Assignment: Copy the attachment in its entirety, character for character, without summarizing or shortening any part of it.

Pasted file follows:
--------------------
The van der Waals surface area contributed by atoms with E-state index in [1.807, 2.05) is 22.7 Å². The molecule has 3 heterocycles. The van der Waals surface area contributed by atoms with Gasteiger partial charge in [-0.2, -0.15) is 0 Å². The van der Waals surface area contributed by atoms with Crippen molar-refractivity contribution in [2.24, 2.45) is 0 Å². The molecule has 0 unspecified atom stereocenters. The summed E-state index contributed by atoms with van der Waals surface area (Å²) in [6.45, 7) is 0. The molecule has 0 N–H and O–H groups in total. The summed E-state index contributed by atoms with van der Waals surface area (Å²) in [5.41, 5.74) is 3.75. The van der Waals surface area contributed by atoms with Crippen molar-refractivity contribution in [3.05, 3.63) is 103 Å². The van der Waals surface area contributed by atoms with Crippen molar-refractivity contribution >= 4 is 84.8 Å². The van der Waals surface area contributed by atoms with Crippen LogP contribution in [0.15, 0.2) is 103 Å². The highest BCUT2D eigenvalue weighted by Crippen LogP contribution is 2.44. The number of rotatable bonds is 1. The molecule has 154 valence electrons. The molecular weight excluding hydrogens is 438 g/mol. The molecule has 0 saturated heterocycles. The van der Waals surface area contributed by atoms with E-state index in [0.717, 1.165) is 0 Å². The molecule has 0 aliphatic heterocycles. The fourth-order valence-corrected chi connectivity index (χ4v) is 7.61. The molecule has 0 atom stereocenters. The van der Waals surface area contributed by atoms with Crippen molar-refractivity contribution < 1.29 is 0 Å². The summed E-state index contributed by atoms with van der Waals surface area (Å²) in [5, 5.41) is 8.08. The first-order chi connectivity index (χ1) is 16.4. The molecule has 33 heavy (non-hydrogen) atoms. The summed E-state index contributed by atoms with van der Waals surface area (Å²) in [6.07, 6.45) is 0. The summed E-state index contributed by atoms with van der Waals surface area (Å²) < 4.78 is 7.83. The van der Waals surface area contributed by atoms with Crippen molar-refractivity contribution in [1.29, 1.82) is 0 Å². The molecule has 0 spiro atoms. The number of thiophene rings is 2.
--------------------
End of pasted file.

The van der Waals surface area contributed by atoms with E-state index in [1.807, 2.05) is 22.7 Å². The molecule has 3 heterocycles. The van der Waals surface area contributed by atoms with Gasteiger partial charge in [-0.2, -0.15) is 0 Å². The van der Waals surface area contributed by atoms with Crippen molar-refractivity contribution in [2.24, 2.45) is 0 Å². The molecule has 0 unspecified atom stereocenters. The summed E-state index contributed by atoms with van der Waals surface area (Å²) in [6.45, 7) is 0. The molecule has 0 N–H and O–H groups in total. The summed E-state index contributed by atoms with van der Waals surface area (Å²) in [5.41, 5.74) is 3.75. The van der Waals surface area contributed by atoms with Crippen molar-refractivity contribution in [3.05, 3.63) is 103 Å². The van der Waals surface area contributed by atoms with Crippen molar-refractivity contribution >= 4 is 84.8 Å². The van der Waals surface area contributed by atoms with Crippen LogP contribution in [0.15, 0.2) is 103 Å². The highest BCUT2D eigenvalue weighted by Crippen LogP contribution is 2.44. The number of rotatable bonds is 1. The molecule has 154 valence electrons. The molecular weight excluding hydrogens is 438 g/mol. The molecule has 0 saturated heterocycles. The van der Waals surface area contributed by atoms with E-state index in [0.717, 1.165) is 0 Å². The molecule has 0 aliphatic heterocycles. The fourth-order valence-corrected chi connectivity index (χ4v) is 7.61. The molecule has 0 atom stereocenters. The van der Waals surface area contributed by atoms with Crippen molar-refractivity contribution < 1.29 is 0 Å². The summed E-state index contributed by atoms with van der Waals surface area (Å²) in [5, 5.41) is 8.08. The first-order chi connectivity index (χ1) is 16.4. The molecule has 33 heavy (non-hydrogen) atoms. The summed E-state index contributed by atoms with van der Waals surface area (Å²) in [6.07, 6.45) is 0. The summed E-state index contributed by atoms with van der Waals surface area (Å²) < 4.78 is 7.83. The van der Waals surface area contributed by atoms with Crippen molar-refractivity contribution in [1.29, 1.82) is 0 Å². The molecule has 0 spiro atoms. The number of thiophene rings is 2.